They lived up to 19 years longer than uncastrated men from the same social class and even outlived members of the royal family.
The researchers believe the findings show male hormones shorten life expectancy.
The study is published in the journal Current Biology.
Castration before puberty prevents the shift from boy to man. One of the scientists involved in the study, Dr Cheol-Koo Lee from Korea University, said: “The records said that eunuchs had some women-like appearances such as no moustache hair, large breasts, big hips and thin high-pitched voice.”
Eunuchs had important roles in many cultures from protecting harems to castrati superstar singing sensations. The imperial court of the Korean Chosun dynasty used eunuchs to guard the gates and manage food. They were the only men outside the royal family allowed to spend the night in the palace.
They could not have children of their own, so they adopted girls or castrated boys.
Researchers in South Korea analysed the genealogical record of these “eunuch families”.
They worked out the lifespans of 81 eunuchs born between 1556 and 1861. The average age was 70 years, including three centenarians – the oldest reached 109.
By comparison, men in other families in the noble classes lived into their early 50s. Males in the royal family lasted until they were just 45 on average.
There are no records for women at the time for comparison.
Dr Kyung-Jin Min, from Inha University, told the BBC: “We also thought that different living circumstances or lifestyles of eunuchs can be attributed to the lifespan difference.
“However, except for a few eunuchs, most lived outside the palace and spent time inside the palace only when they were on duty.”
Instead he thinks the data “provides compelling evidence that male sex hormone reduces male lifespan”.
Men v women
Women tend to outlive men across human societies. However, theories are hard to test in experiments and the exact reason for the difference is uncertain.
One thought is that male sex hormones such as testosterone, which are largely produced in the testes, could be damaging. The researchers said the hormones could weaken the immune system or damage the heart. Castration would prevent most of the hormone from being produced, protecting the body from any damaging effect and prolonging lifespan.
Dr Min said: “It is quite possible that testosterone reduction therapy extends male lifespan, however, we may need to consider the side effects of it, mainly reduction of sex drive in males.
Dr David Clancy, from the University of Lancaster, said: “The results are persuasive, but certainly not conclusive.”
He said the relatively high number of centenarians in the group suggested eliminating testosterone may have prolonged life. However, he cautioned that difference in lifestyle could have had a significant impact.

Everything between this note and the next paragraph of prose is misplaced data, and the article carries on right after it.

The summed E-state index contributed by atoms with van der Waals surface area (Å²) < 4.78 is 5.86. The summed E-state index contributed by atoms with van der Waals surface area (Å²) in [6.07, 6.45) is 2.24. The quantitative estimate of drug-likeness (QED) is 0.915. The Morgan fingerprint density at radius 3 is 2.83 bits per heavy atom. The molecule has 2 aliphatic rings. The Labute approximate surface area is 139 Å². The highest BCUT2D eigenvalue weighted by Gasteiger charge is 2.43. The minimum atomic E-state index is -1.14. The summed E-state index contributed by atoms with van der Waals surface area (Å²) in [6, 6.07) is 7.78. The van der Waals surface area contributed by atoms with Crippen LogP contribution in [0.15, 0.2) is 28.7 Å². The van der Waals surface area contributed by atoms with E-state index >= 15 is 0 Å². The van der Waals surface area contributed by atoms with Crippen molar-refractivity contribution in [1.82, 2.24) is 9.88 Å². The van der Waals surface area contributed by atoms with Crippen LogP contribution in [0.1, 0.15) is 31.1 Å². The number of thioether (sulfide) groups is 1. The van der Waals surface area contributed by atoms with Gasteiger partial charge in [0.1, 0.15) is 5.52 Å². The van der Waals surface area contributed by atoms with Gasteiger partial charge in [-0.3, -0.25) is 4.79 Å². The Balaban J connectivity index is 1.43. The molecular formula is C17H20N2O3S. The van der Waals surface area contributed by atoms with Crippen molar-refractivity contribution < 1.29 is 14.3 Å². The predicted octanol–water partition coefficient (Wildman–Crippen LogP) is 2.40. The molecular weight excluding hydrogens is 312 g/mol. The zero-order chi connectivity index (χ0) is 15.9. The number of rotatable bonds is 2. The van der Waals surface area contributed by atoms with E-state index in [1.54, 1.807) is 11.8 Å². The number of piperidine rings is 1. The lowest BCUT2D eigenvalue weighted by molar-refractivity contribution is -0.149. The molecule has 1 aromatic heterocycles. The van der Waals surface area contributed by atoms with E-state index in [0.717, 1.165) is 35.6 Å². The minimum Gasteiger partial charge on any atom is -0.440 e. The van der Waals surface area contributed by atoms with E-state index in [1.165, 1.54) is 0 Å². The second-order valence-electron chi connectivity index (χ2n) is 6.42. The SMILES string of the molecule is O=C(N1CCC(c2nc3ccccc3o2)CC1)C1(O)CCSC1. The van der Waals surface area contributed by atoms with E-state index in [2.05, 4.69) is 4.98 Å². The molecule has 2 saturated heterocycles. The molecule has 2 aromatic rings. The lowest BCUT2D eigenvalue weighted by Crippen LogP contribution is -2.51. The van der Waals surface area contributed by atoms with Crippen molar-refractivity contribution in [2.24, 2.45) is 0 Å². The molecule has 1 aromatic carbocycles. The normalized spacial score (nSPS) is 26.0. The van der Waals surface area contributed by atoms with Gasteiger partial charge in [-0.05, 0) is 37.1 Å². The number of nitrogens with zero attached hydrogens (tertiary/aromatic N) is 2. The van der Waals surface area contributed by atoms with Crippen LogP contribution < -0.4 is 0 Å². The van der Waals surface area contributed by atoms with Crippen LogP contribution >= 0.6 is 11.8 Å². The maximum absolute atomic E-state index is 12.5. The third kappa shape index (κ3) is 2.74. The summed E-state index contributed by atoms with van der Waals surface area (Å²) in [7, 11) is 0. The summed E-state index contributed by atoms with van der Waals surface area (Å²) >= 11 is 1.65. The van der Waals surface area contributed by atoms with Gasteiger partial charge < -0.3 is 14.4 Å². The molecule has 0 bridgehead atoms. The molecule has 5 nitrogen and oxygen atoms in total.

“In this case eunuchs were raised by eunuchs over generations, lifestyle differences may have been reinforced in this way.
“Castrato versus non-castrato singers are probably a better comparison, and showed no difference in lifespan. Non-castrato lived an average 65 years and both groups lived fairly cosseted lives.”
By Ken Macdonald BBC Scotland Science Correspondent
By-products, like draff, from the Tullibardine distillery are to be turned into biofuel
A deal has been signed to turn by-products from a Scottish distillery into fuel for cars.
In what is claimed to be a world first, the Tullibardine distillery in Perthshire has linked up with a spin-out company from Napier University in Edinburgh.
They plan to use bacteria to feed on the “leftovers” from the whisky making process.
This will produce butanol which can be used to fuel vehicles.
More than 90% of the stuff that comes out of a whisky distillery is not whisky. It is leftovers like draff and pot ales – both produced in the early stages of the process.
They are high in sugar and are currently used for things like fertiliser and cattle feed.
It takes a cost to us and turns it into something that has social as well as commercial value”
Douglas Ross Tullibardine distillery
Napier University’s Biofuel Research Centre (BfRC) has already shown that the right bacteria can feed on those by-products to produce butanol – a direct replacement for vehicle fuel.
Now the spin-out company, Celtic Renewables, and independent malt whisky producer Tullibardine have signed a memorandum of understanding.
Together they will apply the process to thousands of tonnes of the distillery’s leftovers.
Professor Martin Tangney, founder of Celtic Renewables, said: “Our partnership with Tullibardine is an important step in the development of a business which combines two iconic Scottish industries – whisky and renewables.
“This project demonstrates that innovative use of existing technologies can utilise resources on our doorstep to benefit both the environment and the economy.”
A powerful explosion has rocked the eastern Turkish city of Tunceli, killing seven people, media report.
The blast targeted a military vehicle carrying security personnel.
The city is near the country’s Kurdish area and suspicion will automatically fall upon Kurdish rebel group the PKK, says the BBC’s Istanbul correspondent James Reynolds.
Fighting between Turkish troops and the PKK – the Kurdistan Workers’ Party – has escalated in recent months.
Turkish TV stations showed pictures of workers trying to put out fires in two burnt-out vehicles.
Reports said a vehicle carrying explosives was remotely detonated as an armoured vehicle carrying security forces passed by, sending a huge plume of dark smoke over the city.
Several ambulances and fire engines were reported speeding to the site in the Ataturk neighbourhood.
Denmark is tightening rules on sperm donation after one donor was found to have passed on a rare genetic condition to at least five of the 43 babies he is thought to have fathered.
Neurofibromatosis type 1 (NF1) produces tumours that affect the nervous system, and the affected sperm is thought to have been used in 10 countries.
The sperm bank has been criticised for failing to screen for the condition.